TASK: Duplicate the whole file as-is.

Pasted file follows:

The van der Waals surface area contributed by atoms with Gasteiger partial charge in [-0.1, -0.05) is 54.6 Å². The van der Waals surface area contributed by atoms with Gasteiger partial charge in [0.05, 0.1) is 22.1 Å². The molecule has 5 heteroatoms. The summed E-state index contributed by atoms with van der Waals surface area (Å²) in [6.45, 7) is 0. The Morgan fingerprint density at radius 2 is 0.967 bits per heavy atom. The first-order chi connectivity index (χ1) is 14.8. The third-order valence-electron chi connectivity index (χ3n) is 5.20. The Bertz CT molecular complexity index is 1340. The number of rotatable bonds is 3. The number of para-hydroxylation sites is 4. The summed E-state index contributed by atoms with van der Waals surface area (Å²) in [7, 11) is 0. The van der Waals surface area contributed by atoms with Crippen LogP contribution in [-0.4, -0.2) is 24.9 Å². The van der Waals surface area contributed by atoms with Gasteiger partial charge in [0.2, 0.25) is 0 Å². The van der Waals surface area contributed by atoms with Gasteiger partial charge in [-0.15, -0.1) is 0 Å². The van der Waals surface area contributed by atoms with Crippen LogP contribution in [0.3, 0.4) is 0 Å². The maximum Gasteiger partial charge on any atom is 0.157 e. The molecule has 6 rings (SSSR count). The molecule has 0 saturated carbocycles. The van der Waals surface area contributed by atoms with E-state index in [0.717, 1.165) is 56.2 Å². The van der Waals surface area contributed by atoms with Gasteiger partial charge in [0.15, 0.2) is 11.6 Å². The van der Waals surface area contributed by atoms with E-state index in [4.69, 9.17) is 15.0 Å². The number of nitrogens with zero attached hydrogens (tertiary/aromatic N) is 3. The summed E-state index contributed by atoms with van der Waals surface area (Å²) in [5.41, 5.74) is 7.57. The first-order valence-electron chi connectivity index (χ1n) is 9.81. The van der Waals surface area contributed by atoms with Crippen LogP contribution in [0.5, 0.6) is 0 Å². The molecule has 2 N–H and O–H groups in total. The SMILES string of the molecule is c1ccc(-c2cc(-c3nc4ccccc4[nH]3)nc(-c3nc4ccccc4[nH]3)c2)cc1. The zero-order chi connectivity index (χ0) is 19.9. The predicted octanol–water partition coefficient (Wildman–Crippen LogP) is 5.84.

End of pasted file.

The van der Waals surface area contributed by atoms with Gasteiger partial charge in [-0.1, -0.05) is 54.6 Å². The van der Waals surface area contributed by atoms with Gasteiger partial charge in [0.05, 0.1) is 22.1 Å². The molecule has 5 heteroatoms. The summed E-state index contributed by atoms with van der Waals surface area (Å²) in [6.45, 7) is 0. The Morgan fingerprint density at radius 2 is 0.967 bits per heavy atom. The first-order chi connectivity index (χ1) is 14.8. The third-order valence-electron chi connectivity index (χ3n) is 5.20. The Bertz CT molecular complexity index is 1340. The number of rotatable bonds is 3. The number of para-hydroxylation sites is 4. The summed E-state index contributed by atoms with van der Waals surface area (Å²) in [7, 11) is 0. The van der Waals surface area contributed by atoms with Crippen LogP contribution in [-0.4, -0.2) is 24.9 Å². The van der Waals surface area contributed by atoms with Gasteiger partial charge in [0.2, 0.25) is 0 Å². The van der Waals surface area contributed by atoms with Gasteiger partial charge in [-0.15, -0.1) is 0 Å². The van der Waals surface area contributed by atoms with Crippen LogP contribution in [0.3, 0.4) is 0 Å². The maximum Gasteiger partial charge on any atom is 0.157 e. The molecule has 6 rings (SSSR count). The molecule has 0 saturated carbocycles. The van der Waals surface area contributed by atoms with E-state index in [0.717, 1.165) is 56.2 Å². The van der Waals surface area contributed by atoms with Gasteiger partial charge in [0.15, 0.2) is 11.6 Å². The van der Waals surface area contributed by atoms with E-state index in [4.69, 9.17) is 15.0 Å². The number of nitrogens with zero attached hydrogens (tertiary/aromatic N) is 3. The summed E-state index contributed by atoms with van der Waals surface area (Å²) in [5.41, 5.74) is 7.57. The first-order valence-electron chi connectivity index (χ1n) is 9.81. The van der Waals surface area contributed by atoms with Crippen LogP contribution in [0.5, 0.6) is 0 Å². The molecule has 2 N–H and O–H groups in total. The SMILES string of the molecule is c1ccc(-c2cc(-c3nc4ccccc4[nH]3)nc(-c3nc4ccccc4[nH]3)c2)cc1. The zero-order chi connectivity index (χ0) is 19.9. The predicted octanol–water partition coefficient (Wildman–Crippen LogP) is 5.84.